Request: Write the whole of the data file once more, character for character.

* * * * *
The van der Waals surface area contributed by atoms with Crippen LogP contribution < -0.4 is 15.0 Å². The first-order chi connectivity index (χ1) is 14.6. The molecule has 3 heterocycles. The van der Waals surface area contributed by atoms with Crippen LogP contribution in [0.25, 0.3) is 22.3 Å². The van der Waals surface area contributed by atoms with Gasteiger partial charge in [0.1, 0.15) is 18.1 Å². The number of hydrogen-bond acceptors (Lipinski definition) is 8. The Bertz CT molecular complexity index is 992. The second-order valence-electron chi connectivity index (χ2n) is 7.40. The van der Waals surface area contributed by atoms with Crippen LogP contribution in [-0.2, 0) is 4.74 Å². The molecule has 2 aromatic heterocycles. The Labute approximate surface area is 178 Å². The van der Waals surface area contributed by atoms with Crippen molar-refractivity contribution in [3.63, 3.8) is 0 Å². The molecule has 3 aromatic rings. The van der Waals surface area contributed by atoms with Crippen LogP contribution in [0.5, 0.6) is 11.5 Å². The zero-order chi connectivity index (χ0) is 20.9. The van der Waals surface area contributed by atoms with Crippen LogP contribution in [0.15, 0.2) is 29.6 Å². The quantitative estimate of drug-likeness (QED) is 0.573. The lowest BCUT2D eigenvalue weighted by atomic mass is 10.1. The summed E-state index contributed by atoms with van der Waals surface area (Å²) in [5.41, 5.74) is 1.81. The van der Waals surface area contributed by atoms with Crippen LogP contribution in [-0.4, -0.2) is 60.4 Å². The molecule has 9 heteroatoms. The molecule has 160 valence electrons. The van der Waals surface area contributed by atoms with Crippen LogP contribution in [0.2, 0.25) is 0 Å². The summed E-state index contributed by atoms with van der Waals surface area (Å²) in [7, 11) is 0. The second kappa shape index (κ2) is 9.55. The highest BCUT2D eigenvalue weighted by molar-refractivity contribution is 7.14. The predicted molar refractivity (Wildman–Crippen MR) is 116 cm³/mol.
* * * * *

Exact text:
The van der Waals surface area contributed by atoms with Crippen LogP contribution < -0.4 is 15.0 Å². The first-order chi connectivity index (χ1) is 14.6. The molecule has 3 heterocycles. The van der Waals surface area contributed by atoms with Crippen LogP contribution in [0.25, 0.3) is 22.3 Å². The van der Waals surface area contributed by atoms with Gasteiger partial charge in [0.1, 0.15) is 18.1 Å². The number of hydrogen-bond acceptors (Lipinski definition) is 8. The Bertz CT molecular complexity index is 992. The second-order valence-electron chi connectivity index (χ2n) is 7.40. The van der Waals surface area contributed by atoms with Crippen LogP contribution in [-0.2, 0) is 4.74 Å². The molecule has 2 aromatic heterocycles. The Labute approximate surface area is 178 Å². The van der Waals surface area contributed by atoms with Crippen molar-refractivity contribution in [3.63, 3.8) is 0 Å². The molecule has 3 aromatic rings. The van der Waals surface area contributed by atoms with Crippen LogP contribution in [0.5, 0.6) is 11.5 Å². The zero-order chi connectivity index (χ0) is 20.9. The van der Waals surface area contributed by atoms with Crippen LogP contribution in [0.15, 0.2) is 29.6 Å². The quantitative estimate of drug-likeness (QED) is 0.573. The lowest BCUT2D eigenvalue weighted by atomic mass is 10.1. The summed E-state index contributed by atoms with van der Waals surface area (Å²) in [5.41, 5.74) is 1.81. The van der Waals surface area contributed by atoms with Crippen LogP contribution in [-0.4, -0.2) is 60.4 Å². The molecule has 9 heteroatoms. The molecule has 160 valence electrons. The van der Waals surface area contributed by atoms with Crippen LogP contribution in [0.2, 0.25) is 0 Å². The summed E-state index contributed by atoms with van der Waals surface area (Å²) in [7, 11) is 0. The second kappa shape index (κ2) is 9.55. The highest BCUT2D eigenvalue weighted by molar-refractivity contribution is 7.14. The predicted molar refractivity (Wildman–Crippen MR) is 116 cm³/mol.